A certain degree of gender antagonism is unavoidable in any society since the very territory of love and desire is inherently wrought with paradoxes, mean­ing that our hearts and minds always put ourselves and the people around us in impossible dilemmas of various nasty sorts. And these are often fru­st­rating, sometimes infuriating—at times even fatal.

For now, let’s stay with only analyzing some properties of what some of our friends like to call “the heterosexual matrix” (i.e. not gay rel­a­tions, etc.).[ii] If we look at desire and the search for love between men and wo­men, there are quite a few nasty paradoxes bound to mess people up.

First of all, consider the fact that men get nervous around women they genuinely desire and would like to invest in long-term, and that women are attracted to confident men. This means that men very seldom get the wom­en they have the strongest and most sincere attraction towards. This leads them to often being less happy in their relations, still being haunted by tho­se strange ghosts of desire, which means they are more likely to stray or try to “upgrade” (dump their wife) given the opportunity. Resent­ment mass produced. Ouch.

Here’s another one. Both men and women will generally want to catch a mate slightly above their own self-perceived status in the mating hier­archy. This will lead them to invest time and effort in folks they cannot get or cannot keep, which sets them up for repeated failures, which sets them up for bitterness and distrust, which sabotages their relationships.

Another one. Women like men who are assertive and have great social prestige, and men dramatically increase their seductiveness if they dis­play these qualities. Consequently, men need to take social risks in order to gain the attention of women. If they are not sufficiently seductive and they are rejected in public, they risk that others (men and women alike) will perceive them with contempt. And if they are too sexually assertive, they risk that their approaches spill over into boundary breaching and sexual harass­ment. Women feel angry for having been put in a situation where they have to either impolitely turn someone down, or quietly shut up and feel used and manipulated. Men feel that women are insincere about what they want: They don’t give you a chance if you’re a “nice guy” and they accuse you of being predatorial if you make advances, or being fake macho if you try to show your tough side. Resentment grows.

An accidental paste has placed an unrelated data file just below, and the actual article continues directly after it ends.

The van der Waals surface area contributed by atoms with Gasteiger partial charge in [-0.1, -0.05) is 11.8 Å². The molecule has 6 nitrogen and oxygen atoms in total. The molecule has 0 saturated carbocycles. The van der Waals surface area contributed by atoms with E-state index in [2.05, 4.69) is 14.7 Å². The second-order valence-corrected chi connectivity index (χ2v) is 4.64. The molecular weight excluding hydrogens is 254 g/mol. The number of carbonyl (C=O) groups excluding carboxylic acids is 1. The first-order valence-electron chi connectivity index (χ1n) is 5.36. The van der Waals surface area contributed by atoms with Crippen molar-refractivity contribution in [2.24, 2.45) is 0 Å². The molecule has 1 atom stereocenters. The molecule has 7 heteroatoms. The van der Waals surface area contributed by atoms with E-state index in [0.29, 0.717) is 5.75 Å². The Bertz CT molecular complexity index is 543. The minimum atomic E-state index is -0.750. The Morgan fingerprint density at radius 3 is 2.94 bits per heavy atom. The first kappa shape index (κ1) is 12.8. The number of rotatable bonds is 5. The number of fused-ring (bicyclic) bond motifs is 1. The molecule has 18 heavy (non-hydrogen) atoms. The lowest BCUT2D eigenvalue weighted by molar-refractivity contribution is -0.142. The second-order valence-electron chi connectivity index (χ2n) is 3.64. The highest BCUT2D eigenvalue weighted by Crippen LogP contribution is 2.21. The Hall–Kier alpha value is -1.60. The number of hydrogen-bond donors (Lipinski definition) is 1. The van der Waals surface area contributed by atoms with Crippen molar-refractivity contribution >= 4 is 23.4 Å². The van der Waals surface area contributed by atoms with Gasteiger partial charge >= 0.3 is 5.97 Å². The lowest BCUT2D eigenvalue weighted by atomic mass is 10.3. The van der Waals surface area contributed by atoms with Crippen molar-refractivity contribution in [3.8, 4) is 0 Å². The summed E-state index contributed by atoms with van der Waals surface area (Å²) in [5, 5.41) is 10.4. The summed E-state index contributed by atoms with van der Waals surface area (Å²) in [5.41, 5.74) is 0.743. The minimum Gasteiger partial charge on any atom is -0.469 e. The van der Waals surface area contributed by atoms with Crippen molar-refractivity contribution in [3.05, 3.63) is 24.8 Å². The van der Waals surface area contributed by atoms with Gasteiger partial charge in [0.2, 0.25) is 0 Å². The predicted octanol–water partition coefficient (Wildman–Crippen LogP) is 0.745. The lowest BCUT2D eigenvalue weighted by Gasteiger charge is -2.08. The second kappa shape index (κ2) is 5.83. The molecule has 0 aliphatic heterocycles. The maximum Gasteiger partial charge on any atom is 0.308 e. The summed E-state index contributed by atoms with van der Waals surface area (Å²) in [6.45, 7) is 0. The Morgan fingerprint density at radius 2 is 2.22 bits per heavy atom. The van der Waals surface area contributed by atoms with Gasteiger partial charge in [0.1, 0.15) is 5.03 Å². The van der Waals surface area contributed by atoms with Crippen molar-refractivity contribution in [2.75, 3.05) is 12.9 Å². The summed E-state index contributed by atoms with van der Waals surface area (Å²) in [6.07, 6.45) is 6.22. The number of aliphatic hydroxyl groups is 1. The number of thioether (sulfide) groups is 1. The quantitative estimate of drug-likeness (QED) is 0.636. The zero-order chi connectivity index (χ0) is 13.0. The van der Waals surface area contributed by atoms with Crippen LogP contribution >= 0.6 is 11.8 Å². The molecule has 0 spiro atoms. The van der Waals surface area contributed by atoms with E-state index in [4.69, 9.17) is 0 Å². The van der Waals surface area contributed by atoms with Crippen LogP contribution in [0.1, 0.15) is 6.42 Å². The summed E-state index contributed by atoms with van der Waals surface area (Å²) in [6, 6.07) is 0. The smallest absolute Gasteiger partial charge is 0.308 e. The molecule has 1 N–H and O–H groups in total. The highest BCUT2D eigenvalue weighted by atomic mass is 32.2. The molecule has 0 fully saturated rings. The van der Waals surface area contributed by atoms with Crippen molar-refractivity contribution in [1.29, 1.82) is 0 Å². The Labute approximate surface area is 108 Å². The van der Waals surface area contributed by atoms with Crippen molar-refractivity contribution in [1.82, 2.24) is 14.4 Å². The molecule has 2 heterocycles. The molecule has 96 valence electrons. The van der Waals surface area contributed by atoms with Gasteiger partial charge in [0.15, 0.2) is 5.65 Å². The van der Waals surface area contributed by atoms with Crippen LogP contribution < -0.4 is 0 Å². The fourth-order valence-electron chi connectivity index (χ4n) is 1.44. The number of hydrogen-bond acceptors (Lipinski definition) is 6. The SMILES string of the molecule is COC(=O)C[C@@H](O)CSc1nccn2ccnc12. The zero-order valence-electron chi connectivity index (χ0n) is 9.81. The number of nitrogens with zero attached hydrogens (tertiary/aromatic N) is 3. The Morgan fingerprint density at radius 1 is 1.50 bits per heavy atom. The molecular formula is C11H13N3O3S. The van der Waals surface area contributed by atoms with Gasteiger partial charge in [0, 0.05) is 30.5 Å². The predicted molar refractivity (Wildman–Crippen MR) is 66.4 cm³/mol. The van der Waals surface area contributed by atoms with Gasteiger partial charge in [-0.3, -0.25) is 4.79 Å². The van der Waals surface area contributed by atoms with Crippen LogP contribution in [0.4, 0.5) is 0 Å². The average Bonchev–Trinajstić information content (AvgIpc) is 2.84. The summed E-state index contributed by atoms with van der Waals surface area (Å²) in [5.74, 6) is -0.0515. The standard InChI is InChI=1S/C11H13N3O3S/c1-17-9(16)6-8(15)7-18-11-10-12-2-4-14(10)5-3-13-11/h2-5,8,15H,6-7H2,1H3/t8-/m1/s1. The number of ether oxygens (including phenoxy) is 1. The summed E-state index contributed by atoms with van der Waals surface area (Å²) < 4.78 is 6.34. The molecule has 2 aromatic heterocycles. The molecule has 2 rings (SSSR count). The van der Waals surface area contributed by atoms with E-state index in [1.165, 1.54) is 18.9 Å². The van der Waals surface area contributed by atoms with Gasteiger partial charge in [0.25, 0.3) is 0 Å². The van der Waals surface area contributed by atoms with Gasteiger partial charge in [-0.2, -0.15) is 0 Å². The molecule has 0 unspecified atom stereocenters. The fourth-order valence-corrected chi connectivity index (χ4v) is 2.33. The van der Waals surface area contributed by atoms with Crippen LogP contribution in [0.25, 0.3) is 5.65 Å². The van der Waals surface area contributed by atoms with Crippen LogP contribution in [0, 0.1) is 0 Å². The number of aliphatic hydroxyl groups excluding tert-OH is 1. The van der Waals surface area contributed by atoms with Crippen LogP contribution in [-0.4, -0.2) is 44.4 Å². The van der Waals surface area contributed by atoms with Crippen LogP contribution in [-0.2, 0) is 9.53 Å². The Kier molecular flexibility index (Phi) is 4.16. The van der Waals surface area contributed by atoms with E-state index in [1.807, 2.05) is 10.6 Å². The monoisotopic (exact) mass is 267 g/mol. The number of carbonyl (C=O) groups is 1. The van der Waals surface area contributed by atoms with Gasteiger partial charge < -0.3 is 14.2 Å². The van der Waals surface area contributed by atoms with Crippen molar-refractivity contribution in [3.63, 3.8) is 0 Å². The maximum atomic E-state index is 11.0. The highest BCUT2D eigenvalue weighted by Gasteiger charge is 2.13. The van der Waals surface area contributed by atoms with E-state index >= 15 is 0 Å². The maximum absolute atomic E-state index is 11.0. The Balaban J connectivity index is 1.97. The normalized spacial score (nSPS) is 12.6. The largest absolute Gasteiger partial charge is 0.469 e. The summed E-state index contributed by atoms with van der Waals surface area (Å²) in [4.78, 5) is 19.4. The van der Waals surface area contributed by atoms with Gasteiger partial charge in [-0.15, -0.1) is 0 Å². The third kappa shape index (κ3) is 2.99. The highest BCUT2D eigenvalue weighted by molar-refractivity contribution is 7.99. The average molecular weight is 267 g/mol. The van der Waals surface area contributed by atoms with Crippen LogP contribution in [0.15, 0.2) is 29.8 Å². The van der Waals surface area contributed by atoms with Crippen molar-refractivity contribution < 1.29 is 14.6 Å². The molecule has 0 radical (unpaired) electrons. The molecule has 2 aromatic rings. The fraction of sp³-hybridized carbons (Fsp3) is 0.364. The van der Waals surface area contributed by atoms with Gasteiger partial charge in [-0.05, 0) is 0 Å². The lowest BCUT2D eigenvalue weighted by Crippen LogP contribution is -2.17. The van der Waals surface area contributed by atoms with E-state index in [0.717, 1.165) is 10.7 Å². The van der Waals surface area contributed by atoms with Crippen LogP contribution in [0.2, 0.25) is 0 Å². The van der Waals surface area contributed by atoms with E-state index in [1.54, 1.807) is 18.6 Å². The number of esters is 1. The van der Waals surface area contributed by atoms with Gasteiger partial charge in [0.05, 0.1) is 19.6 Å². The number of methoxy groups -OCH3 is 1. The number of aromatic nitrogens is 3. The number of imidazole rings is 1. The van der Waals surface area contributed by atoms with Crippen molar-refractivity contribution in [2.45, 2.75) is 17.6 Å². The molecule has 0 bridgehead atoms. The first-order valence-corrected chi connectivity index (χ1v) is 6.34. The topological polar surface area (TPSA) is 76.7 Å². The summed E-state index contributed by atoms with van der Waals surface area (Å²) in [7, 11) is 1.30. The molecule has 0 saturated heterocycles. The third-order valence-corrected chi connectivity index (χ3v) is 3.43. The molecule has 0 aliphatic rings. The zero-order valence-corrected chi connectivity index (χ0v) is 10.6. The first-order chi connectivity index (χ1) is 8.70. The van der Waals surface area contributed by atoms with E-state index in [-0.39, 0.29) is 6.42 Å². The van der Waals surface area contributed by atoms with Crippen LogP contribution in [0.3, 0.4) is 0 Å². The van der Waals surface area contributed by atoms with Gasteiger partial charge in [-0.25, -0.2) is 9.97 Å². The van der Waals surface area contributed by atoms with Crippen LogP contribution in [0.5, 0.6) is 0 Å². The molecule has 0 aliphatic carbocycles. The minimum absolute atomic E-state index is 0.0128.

Another one. Species who live in groups are generally divided into “tour­nament species” where one alpha male gets all the punani after violen­tly de­throning the former leader, and “pair-bonding species”, where males and females pair up in families and males compete by being good providers and caretakers. This pattern has repeatedly been found, from birds to primates. The males are bigger than the females in all tourn­ament spe­cies. Among primates, gorillas are tourn­ament and the bonobo chimps are pair-bond­ing. If you look at the physio­logy and behavior of humans, we are some­where in between, perhaps a bit more on the pair-bonding side. Accordingly, both of these deeply ingrained behav­ioral patt­erns exist simultaneously in humans, competing with each other. So even if you happ­en to find happy, stable love, a part of you will often want rough sex with an attractive stranger. And even if you’re Elvis and can get all the ladies you want, you will still feel a bit empty inside for lack of authentic connec­tion and com­panionship. We’re coded to be slightly dissatisfied. And this breeds—are you ahead of me?—frustration, which in turn breeds gen­der antagon­ism.

Or how about this one. Women learn they’re too slutty if they have sex with many men in too fun ways. They always stand to lose their status if they fuck the wrong guy under the wrong circumstances.[iii] But—if they don’t let loose and get really slutty with their men, the men are likely to feel frus­t­rated and not wanting to stay around, which puts women back on the slutty single market where they started. And even if a woman does “every­thing he wants” and really lets loose, she might find that he loses interest and moves on. Or if the relationship breaks down, his bitterness towards women may cause him to post revenge porn online. And hell ensues for the woman.

Or here’s another one for the ladies. All your life has been about being pretty. Pretty, pretty, pretty, hot, hot, beautiful, beautiful, feminine, femi­nine. It’s everywhere: clothing, makeup, commercials, how you’re treated by strangers, if guys fall in love with you and “woo” you or not, your stan­ding in the local girls’ group, your career chances—even starting with Barbie dolls when you’re a kid. If you fail to present a beautiful appear­ance acc­ording to increasingly impossible standards, you pay an enor­mous price. But, dear ladies, if you do manage to be pretty, it suddenly takes all the att­ention from everything else that you do, and everyone around you insists on responding only to this one part of yourself: your looks. Your new boss says he can’t listen to you because you’re too hot, all your guy friends and colleagues have secret agendas, women are bitchy and competitive, quietly holding you back. If you go on TV and say some­thing important, or even win a gold medal, people talk about your hair and your cleavage. And if you lose your beauty, you stand to lose every­thing, including the man who pledged to be by your side. If that doesn’t breed resentment, I don’t know what would.